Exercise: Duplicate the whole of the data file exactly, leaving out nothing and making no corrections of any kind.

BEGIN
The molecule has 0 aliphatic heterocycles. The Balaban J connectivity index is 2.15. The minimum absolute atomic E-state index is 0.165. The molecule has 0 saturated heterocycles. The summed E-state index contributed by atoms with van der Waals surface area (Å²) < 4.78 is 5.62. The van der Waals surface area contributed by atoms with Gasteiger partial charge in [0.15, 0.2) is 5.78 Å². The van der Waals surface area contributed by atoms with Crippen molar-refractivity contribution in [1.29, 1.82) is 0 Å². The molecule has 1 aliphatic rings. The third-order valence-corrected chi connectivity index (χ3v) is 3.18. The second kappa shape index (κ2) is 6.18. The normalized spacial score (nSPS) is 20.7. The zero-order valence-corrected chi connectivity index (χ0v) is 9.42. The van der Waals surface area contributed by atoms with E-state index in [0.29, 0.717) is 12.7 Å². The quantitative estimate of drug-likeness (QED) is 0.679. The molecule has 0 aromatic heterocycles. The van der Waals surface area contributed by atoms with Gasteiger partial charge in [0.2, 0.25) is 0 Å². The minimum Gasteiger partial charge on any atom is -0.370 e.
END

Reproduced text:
The molecule has 0 aliphatic heterocycles. The Balaban J connectivity index is 2.15. The minimum absolute atomic E-state index is 0.165. The molecule has 0 saturated heterocycles. The summed E-state index contributed by atoms with van der Waals surface area (Å²) < 4.78 is 5.62. The van der Waals surface area contributed by atoms with Gasteiger partial charge in [0.15, 0.2) is 5.78 Å². The van der Waals surface area contributed by atoms with Crippen molar-refractivity contribution in [1.29, 1.82) is 0 Å². The molecule has 1 aliphatic rings. The third-order valence-corrected chi connectivity index (χ3v) is 3.18. The second kappa shape index (κ2) is 6.18. The normalized spacial score (nSPS) is 20.7. The zero-order valence-corrected chi connectivity index (χ0v) is 9.42. The van der Waals surface area contributed by atoms with E-state index in [0.29, 0.717) is 12.7 Å². The quantitative estimate of drug-likeness (QED) is 0.679. The molecule has 0 aromatic heterocycles. The van der Waals surface area contributed by atoms with Gasteiger partial charge in [0.2, 0.25) is 0 Å². The minimum Gasteiger partial charge on any atom is -0.370 e.